Mia Hansen-Løve’s Eden opens this weekend — her new film set during the EDM scene in ’90s France. It features portrayals of several real-life DJs, including Daft Punk’s Guy-Manuel de Homem-Christo and Thomas Bangalter. For anyone heavily into the club scene during this time, Eden will surely feel somewhat nostalgic.
We couldn’t resist collecting a few of our favorite nightclub scenes in film to celebrate the release of Eden. Depending on how out of touch the director is with anyone under the age of 30, the nightclub scene in cinema can be a tricky thing to get right. But these movies have fun with it, putting a unique spin on what it means to dance all night.
David Lynch’s surreal neo-noir film Mulholland Drive is an interconnected tale of shifting personalities, places, and time. One of the movie’s pivotal scenes takes place at a strange club known as Silencio (now a real thing). The club’s emcee announces that everything is an illusion before a woman takes the stage for an a cappella version of Roy Orbison’s “Crying” in Spanish. She collapses on stage, revealing her performance to be a lip-synched recording. Lynch isn’t exactly known for his cheery nightclub settings. In Twin Peaks: Fire Walk with Me, the Bang Bang Bar is a cover of sorts for a backroom club where drugs and sex have helped destroy the lives of Twin Peaks’ sobbing high schoolers.
The Blue Angel
In Josef von Sternberg’s 1930 film, the action takes place on stage where Marlene Dietrich’s sultry performer Lola-Lola woos the cabaret. But the movie also takes us behind the scenes, where we learn that Lola enjoys humiliating one of her most devoted suitors, delighting in his downfall.
Lee Marvin kicks a guy’s ass, set to Stu Gardner, while ’60s dancing girls shake it. This nightclub has everything.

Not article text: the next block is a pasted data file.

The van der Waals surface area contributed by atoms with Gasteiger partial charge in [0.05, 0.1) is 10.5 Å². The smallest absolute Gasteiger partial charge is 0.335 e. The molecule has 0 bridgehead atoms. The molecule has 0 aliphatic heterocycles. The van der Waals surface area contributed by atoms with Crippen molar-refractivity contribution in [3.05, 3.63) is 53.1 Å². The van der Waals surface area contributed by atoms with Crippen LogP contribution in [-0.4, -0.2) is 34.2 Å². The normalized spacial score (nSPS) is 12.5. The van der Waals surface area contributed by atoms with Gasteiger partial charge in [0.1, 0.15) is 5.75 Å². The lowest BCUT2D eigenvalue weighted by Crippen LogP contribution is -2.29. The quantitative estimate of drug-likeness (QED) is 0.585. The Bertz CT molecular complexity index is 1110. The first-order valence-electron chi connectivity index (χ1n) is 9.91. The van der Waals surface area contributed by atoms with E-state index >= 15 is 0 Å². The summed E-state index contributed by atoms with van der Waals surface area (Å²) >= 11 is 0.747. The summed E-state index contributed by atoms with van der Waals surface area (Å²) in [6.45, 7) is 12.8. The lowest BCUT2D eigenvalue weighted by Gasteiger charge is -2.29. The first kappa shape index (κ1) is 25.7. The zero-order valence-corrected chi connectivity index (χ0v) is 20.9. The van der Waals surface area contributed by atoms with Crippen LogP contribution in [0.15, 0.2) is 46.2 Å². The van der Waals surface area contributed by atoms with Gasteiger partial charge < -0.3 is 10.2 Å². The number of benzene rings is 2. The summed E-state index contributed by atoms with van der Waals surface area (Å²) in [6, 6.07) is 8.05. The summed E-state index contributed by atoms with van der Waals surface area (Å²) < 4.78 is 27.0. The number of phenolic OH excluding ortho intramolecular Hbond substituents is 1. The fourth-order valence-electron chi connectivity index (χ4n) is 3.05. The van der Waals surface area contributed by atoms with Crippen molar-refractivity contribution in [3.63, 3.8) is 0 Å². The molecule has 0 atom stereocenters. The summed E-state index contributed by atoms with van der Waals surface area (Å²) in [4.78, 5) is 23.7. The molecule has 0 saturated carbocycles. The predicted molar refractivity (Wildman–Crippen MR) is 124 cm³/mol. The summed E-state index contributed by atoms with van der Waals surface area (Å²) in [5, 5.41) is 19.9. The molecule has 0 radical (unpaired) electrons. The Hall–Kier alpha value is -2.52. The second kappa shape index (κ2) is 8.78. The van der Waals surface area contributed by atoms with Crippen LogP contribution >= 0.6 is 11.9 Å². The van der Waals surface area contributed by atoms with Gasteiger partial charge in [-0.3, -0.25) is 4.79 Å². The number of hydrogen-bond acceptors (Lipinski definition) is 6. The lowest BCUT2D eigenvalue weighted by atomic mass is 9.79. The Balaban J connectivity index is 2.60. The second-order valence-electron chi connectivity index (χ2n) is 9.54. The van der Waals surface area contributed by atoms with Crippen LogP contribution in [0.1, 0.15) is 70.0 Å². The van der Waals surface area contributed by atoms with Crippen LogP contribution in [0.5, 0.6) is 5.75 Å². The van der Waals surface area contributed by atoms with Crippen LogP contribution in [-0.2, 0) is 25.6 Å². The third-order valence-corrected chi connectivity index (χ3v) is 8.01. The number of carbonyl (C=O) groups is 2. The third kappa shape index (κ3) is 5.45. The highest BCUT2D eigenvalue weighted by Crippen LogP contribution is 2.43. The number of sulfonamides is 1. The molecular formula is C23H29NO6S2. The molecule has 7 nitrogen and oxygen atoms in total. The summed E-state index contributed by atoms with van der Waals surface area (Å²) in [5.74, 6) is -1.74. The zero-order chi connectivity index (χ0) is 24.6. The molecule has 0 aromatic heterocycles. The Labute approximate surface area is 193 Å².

Goodfellas contains one of the greatest tracking shots in film. Martin Scorsese’s camera winds its way through the bowels of the Copacabana nightclub before emerging inside the hot spot. The unbroken shot wasn’t originally planned this way, but the filmmaker could not get permission to enter the club from the front. The scene heightens the excitement that Lorraine Bracco’s Karen feels as she is introduced to Henry Hill’s (Ray Liotta) lavish lifestyle.
Summer of Sam
John Leguizamo and Mira Sorvino party like it’s 1977 and David Berkowitz isn’t murdering everyone in their neighborhood in Spike Lee’s Summer of Sam. As the body count rises, the club becomes less populated, and relationships start to break apart. The disco was part of the glue that kept the community together.
A Night at the Roxbury
TFW you walk into da club only to be greeted by an awkward hip thrust because he can’t dance.
A rave where it rains blood and vampires feast on you and your friends sounds like a party that is probably happening somewhere in Brooklyn or Los Angeles. The nightclub scene in Blade is perhaps the best thing the movie has going for it — apart from Wesley Snipes in head-to-toe leather fighting the undead with a sword.
New Order’s “True Faith” plays when we first meet deranged investment banker Patrick Bateman, who uses the noise of a cocaine-filled nightclub to cover his hate speak directed at an annoyed bartender. “I want to stab you to death and play around with your blood,” he shouts as she fixes him drinks. She’s shamed him, and he’s unhappy — but knowing how psychotic Bateman is, you could almost mistake his venomous words for a pick-up line.
Still true, Renton: “The world is changing. Music is changing. Drugs are changing. Even men and women are changing.”
From Dusk till Dawn
Santánico Pandemonium (Salma Hayek) is the Titty Twister headliner, and it’s easy to see why. Plus, snakes. Even well-known foot fetishist Quentin Tarantino couldn’t resist writing himself into a scene with the sexy dancer, in which she uses her foot to feed him a drink.